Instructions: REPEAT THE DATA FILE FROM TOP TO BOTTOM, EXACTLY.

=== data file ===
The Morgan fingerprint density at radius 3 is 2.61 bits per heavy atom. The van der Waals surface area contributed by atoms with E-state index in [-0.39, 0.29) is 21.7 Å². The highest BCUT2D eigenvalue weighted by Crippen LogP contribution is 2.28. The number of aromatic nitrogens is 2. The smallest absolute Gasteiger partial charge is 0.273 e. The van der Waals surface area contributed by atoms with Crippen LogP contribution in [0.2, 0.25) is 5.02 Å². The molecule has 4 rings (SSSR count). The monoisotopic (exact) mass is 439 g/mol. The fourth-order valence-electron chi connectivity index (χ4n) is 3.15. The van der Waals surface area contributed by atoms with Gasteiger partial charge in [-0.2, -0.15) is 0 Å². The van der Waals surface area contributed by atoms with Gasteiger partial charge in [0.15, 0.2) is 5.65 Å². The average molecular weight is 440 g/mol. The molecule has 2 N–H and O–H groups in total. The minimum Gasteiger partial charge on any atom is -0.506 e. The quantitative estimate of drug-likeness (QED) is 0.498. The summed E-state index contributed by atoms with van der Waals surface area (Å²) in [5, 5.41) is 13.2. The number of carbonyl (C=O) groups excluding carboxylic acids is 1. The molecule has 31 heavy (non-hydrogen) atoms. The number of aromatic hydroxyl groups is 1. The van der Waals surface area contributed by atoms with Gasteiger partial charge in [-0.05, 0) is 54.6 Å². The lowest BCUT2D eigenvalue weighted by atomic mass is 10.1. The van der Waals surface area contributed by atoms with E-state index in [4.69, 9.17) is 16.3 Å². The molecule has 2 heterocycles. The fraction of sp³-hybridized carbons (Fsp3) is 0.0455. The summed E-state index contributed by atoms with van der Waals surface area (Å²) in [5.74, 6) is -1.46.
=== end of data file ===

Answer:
The Morgan fingerprint density at radius 3 is 2.61 bits per heavy atom. The van der Waals surface area contributed by atoms with E-state index in [-0.39, 0.29) is 21.7 Å². The highest BCUT2D eigenvalue weighted by Crippen LogP contribution is 2.28. The number of aromatic nitrogens is 2. The smallest absolute Gasteiger partial charge is 0.273 e. The van der Waals surface area contributed by atoms with Crippen LogP contribution in [0.2, 0.25) is 5.02 Å². The molecule has 4 rings (SSSR count). The monoisotopic (exact) mass is 439 g/mol. The fourth-order valence-electron chi connectivity index (χ4n) is 3.15. The van der Waals surface area contributed by atoms with Gasteiger partial charge in [-0.2, -0.15) is 0 Å². The van der Waals surface area contributed by atoms with Gasteiger partial charge in [0.15, 0.2) is 5.65 Å². The average molecular weight is 440 g/mol. The molecule has 2 N–H and O–H groups in total. The minimum Gasteiger partial charge on any atom is -0.506 e. The quantitative estimate of drug-likeness (QED) is 0.498. The summed E-state index contributed by atoms with van der Waals surface area (Å²) in [5, 5.41) is 13.2. The number of carbonyl (C=O) groups excluding carboxylic acids is 1. The molecule has 31 heavy (non-hydrogen) atoms. The number of aromatic hydroxyl groups is 1. The van der Waals surface area contributed by atoms with Gasteiger partial charge in [-0.05, 0) is 54.6 Å². The lowest BCUT2D eigenvalue weighted by atomic mass is 10.1. The van der Waals surface area contributed by atoms with E-state index in [4.69, 9.17) is 16.3 Å². The molecule has 2 heterocycles. The fraction of sp³-hybridized carbons (Fsp3) is 0.0455. The summed E-state index contributed by atoms with van der Waals surface area (Å²) in [5.74, 6) is -1.46.